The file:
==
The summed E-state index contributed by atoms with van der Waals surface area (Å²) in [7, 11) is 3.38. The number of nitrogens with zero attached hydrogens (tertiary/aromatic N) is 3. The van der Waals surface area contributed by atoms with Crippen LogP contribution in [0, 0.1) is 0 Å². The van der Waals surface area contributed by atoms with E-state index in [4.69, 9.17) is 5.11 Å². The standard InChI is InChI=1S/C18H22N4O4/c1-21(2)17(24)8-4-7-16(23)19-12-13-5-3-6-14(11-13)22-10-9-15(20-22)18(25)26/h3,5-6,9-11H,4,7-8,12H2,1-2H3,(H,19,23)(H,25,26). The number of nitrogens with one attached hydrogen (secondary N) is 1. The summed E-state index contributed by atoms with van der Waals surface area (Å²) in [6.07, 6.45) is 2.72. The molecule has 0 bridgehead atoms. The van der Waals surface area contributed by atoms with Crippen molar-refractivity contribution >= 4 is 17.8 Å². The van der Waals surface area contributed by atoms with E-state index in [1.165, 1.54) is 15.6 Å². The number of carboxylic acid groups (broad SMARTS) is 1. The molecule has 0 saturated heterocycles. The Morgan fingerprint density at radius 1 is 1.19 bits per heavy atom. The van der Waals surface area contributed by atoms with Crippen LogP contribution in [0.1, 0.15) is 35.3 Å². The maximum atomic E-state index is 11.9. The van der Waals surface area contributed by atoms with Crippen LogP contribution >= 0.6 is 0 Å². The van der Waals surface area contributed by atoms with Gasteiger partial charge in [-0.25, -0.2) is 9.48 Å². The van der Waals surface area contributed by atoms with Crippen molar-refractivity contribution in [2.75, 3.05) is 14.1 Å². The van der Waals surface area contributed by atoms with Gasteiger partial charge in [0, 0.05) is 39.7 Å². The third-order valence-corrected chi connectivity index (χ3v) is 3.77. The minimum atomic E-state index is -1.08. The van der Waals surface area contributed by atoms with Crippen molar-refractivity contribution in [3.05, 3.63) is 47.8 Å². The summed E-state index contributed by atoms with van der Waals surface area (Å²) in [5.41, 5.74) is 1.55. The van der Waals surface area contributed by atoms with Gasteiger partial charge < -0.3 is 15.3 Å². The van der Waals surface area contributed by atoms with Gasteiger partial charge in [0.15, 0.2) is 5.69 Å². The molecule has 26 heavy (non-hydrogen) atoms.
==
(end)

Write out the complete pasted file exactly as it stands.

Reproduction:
The summed E-state index contributed by atoms with van der Waals surface area (Å²) in [7, 11) is 3.38. The number of nitrogens with zero attached hydrogens (tertiary/aromatic N) is 3. The van der Waals surface area contributed by atoms with Crippen LogP contribution in [0, 0.1) is 0 Å². The van der Waals surface area contributed by atoms with E-state index in [4.69, 9.17) is 5.11 Å². The standard InChI is InChI=1S/C18H22N4O4/c1-21(2)17(24)8-4-7-16(23)19-12-13-5-3-6-14(11-13)22-10-9-15(20-22)18(25)26/h3,5-6,9-11H,4,7-8,12H2,1-2H3,(H,19,23)(H,25,26). The number of nitrogens with one attached hydrogen (secondary N) is 1. The summed E-state index contributed by atoms with van der Waals surface area (Å²) in [6.07, 6.45) is 2.72. The molecule has 0 bridgehead atoms. The van der Waals surface area contributed by atoms with Crippen molar-refractivity contribution >= 4 is 17.8 Å². The van der Waals surface area contributed by atoms with E-state index in [1.165, 1.54) is 15.6 Å². The number of carboxylic acid groups (broad SMARTS) is 1. The molecule has 0 saturated heterocycles. The Morgan fingerprint density at radius 1 is 1.19 bits per heavy atom. The van der Waals surface area contributed by atoms with Crippen LogP contribution in [0.1, 0.15) is 35.3 Å². The maximum atomic E-state index is 11.9. The van der Waals surface area contributed by atoms with Crippen LogP contribution >= 0.6 is 0 Å². The van der Waals surface area contributed by atoms with Gasteiger partial charge in [-0.25, -0.2) is 9.48 Å². The van der Waals surface area contributed by atoms with Crippen molar-refractivity contribution in [2.75, 3.05) is 14.1 Å². The van der Waals surface area contributed by atoms with Gasteiger partial charge in [0, 0.05) is 39.7 Å². The third-order valence-corrected chi connectivity index (χ3v) is 3.77. The minimum atomic E-state index is -1.08. The van der Waals surface area contributed by atoms with Crippen molar-refractivity contribution in [3.05, 3.63) is 47.8 Å². The summed E-state index contributed by atoms with van der Waals surface area (Å²) in [5.41, 5.74) is 1.55. The van der Waals surface area contributed by atoms with Gasteiger partial charge < -0.3 is 15.3 Å². The van der Waals surface area contributed by atoms with Gasteiger partial charge in [0.15, 0.2) is 5.69 Å². The molecule has 26 heavy (non-hydrogen) atoms.